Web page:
For centuries, Japanese have been raised to follow Confucian doctrines of filial piety, loyalty and fealty to the group. Long after China went capitalist and South Korea became the nation with the world’s fastest growing Christian population, Japanese still reject the principles of universalism and individualism: that everyone should be treated the same even though each of us is different. Among Japanese, you are either inside the group or a total stranger. Without reading a stranger’s business card, a Japanese cannot know how low to bow or how respectfully to treat someone since he cannot discern the other’s social standing. A drive for material success motivates, but altruism and civil society remain drastically undernourished. Indeed, many Japanese find it difficult to understand why any young person would go to Iraq to help feed strangers; Japan’s growing ranks of homeless are usually fed by Christians of ethnic Korean descent, and charity, as Westerners define it, is virtually unknown.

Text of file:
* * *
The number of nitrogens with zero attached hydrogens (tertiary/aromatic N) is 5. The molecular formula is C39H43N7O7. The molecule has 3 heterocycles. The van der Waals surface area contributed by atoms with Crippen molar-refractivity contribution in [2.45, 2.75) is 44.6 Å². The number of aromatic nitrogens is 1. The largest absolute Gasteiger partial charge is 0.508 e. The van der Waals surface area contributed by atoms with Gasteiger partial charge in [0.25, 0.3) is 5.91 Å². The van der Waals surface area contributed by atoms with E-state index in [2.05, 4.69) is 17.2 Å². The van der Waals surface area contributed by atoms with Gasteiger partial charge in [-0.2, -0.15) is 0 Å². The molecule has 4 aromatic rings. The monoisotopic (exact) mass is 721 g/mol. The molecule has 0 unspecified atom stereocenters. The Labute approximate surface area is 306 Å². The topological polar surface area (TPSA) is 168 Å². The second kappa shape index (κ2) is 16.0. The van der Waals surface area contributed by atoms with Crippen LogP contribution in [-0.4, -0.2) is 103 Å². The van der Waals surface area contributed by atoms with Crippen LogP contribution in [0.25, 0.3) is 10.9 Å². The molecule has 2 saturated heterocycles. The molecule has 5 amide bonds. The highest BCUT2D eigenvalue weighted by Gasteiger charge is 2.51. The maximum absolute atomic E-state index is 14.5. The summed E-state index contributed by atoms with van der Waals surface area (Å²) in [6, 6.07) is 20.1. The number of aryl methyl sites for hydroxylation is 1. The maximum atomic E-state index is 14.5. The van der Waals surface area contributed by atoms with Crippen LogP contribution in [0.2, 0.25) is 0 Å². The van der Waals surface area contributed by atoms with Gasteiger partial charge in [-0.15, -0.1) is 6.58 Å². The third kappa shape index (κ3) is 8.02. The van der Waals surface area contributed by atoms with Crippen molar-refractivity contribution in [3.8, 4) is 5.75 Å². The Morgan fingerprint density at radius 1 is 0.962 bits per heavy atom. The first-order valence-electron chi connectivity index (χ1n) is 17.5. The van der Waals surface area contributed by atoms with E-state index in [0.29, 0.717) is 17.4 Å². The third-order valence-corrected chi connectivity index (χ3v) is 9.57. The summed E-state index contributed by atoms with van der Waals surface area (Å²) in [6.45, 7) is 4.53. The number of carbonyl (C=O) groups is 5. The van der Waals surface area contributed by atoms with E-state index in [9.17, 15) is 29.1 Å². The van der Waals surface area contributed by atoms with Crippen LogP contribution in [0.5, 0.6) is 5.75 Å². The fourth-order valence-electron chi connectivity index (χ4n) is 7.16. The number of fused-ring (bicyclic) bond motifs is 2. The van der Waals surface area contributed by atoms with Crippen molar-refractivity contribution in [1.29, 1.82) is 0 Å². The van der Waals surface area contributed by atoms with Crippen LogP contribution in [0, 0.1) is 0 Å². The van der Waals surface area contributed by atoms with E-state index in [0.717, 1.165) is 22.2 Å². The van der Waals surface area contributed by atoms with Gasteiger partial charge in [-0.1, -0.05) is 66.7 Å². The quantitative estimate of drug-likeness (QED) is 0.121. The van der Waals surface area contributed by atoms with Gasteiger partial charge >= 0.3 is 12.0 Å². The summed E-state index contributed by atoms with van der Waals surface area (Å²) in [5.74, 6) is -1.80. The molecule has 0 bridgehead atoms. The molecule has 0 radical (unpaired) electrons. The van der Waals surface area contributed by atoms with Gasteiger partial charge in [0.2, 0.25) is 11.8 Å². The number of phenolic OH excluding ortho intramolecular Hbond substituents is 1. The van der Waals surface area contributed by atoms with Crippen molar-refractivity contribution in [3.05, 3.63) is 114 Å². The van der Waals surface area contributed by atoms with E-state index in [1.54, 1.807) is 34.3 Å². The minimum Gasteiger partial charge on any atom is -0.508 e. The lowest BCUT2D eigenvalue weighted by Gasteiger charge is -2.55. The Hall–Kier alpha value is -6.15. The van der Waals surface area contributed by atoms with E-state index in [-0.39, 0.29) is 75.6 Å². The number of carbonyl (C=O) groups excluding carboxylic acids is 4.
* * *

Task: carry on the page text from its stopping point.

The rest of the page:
In today’s Japan, being different is often dangerous. An individual more intelligent or creative than others is subject to fearsome bullying and cruel harassment from other members of the group. Many hikikomori would rather sit in their rooms, reading books, playing video games or drinking, than endure painful ostracism for being “out of the ordinary.” As one hikikomori told me, “To survive in Japan’s economic society, I’d have to kill off my insides, my own original voice.”

In American society, young adults who seek unique and unusual ways to express their individualism and unleash their creative energies might be starting software companies or rock groups. Westerners are raised to belief they should “stand on their own two feet,” take risks, lead others and think for themselves. Japanese, by contrast, learn from an early age that membership in a group is what gives a person his identity and that adapting to the needs of others ensures the survival of all. They live in a “deduction-based” society where as long as you don’t make a mistake, you win annual promotion but taking a risk can prove suicidal. (Indeed, Japan’s suicide rate for adult males is among the world’s highest.) Japanese themselves say they live in a “village society” of mutual support and mutual surveillance, where outcomes are guaranteed even if choices are ultimately limited. No one should be too rich or to poor, and a “convoy system” permits large firms to protect small ones within their own industry, while entrepreneurial effort is discouraged by a financial system that limits risk-seeking venture capital.